9 January 1895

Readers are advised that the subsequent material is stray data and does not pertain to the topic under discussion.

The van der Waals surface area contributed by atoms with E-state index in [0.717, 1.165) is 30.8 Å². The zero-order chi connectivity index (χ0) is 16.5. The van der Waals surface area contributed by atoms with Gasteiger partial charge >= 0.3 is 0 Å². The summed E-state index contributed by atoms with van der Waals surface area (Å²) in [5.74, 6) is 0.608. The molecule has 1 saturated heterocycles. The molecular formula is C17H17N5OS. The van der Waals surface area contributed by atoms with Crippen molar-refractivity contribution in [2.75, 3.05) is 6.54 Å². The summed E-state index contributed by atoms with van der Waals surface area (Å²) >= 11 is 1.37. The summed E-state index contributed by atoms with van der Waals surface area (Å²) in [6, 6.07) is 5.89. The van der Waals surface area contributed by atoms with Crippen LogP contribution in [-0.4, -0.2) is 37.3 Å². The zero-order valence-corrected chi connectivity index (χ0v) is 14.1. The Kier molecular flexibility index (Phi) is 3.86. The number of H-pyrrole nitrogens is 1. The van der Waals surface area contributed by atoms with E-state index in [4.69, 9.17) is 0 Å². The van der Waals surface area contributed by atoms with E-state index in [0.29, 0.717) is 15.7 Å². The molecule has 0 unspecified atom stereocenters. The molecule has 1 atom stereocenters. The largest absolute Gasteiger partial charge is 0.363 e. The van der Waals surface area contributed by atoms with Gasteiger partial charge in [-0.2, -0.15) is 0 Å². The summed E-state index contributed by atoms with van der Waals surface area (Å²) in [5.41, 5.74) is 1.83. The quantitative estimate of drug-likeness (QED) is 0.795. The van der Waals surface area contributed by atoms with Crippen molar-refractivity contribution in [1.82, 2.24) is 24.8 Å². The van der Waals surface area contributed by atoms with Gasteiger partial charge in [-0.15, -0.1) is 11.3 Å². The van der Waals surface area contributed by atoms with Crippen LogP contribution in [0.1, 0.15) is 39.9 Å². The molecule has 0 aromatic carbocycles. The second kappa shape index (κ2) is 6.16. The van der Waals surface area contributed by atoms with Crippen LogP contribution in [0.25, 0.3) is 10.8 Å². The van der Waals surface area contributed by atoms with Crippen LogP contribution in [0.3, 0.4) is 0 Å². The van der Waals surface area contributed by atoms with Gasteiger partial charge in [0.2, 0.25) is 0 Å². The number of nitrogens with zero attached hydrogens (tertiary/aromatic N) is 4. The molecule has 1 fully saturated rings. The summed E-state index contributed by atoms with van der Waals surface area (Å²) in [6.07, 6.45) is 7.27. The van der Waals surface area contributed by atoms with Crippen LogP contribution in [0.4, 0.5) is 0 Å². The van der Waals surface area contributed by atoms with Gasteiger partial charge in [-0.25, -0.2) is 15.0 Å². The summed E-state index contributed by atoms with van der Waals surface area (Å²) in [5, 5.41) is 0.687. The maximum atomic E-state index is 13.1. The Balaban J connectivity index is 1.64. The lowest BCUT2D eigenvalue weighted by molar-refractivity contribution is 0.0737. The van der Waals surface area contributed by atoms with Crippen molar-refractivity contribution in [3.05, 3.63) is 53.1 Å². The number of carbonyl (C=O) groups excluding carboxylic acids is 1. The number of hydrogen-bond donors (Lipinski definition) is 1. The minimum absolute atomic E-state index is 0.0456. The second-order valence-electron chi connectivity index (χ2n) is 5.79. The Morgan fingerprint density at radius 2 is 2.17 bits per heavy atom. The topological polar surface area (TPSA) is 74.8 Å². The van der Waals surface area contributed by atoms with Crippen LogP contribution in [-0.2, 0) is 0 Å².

At the SOUTH-WESTERN, ALFRED FEATHERSTONE, 39, who was described as a cab proprietor, living at Lavender-hill, Battersea, was charged on a warrant with violently assaulting his wife, Mary Featherstone. Mr. George F. Bell, who prosecuted, said the prisoner had been guilty of repeated acts of brutality. He married his wife in May, 1894, and in the following July he committed a violent assault upon her, for which he was sent to prison for 21 days, the magistrate then granting her a judicial separation. On his release from prison he forced his way into her house. He was proceeded against for the damage and sentenced to 14 days' imprisonment. She subsequently forgave him and allowed him to return to her. After a while he repeated his violent conduct and was summoned for threatening to murder her. He afterwards struck her with a shovel, and said he would treat her as "Jack the Ripper" did the women at Whitechapel. The wife corroborated the opening statement. She added that he thrashed her with the banister rail which he pulled down and struck her behind the car. The horses and cabs were her own property, purchased out of the money left her by her first husband. The warrant officer who arrested the prisoner said he found him in bed with his clothes on in a helpless state of intoxication. The prisoner, in defence, complained of the conduct of his wife. Mr. Denman committed him to prison for six months and granted the wife a judicial separation.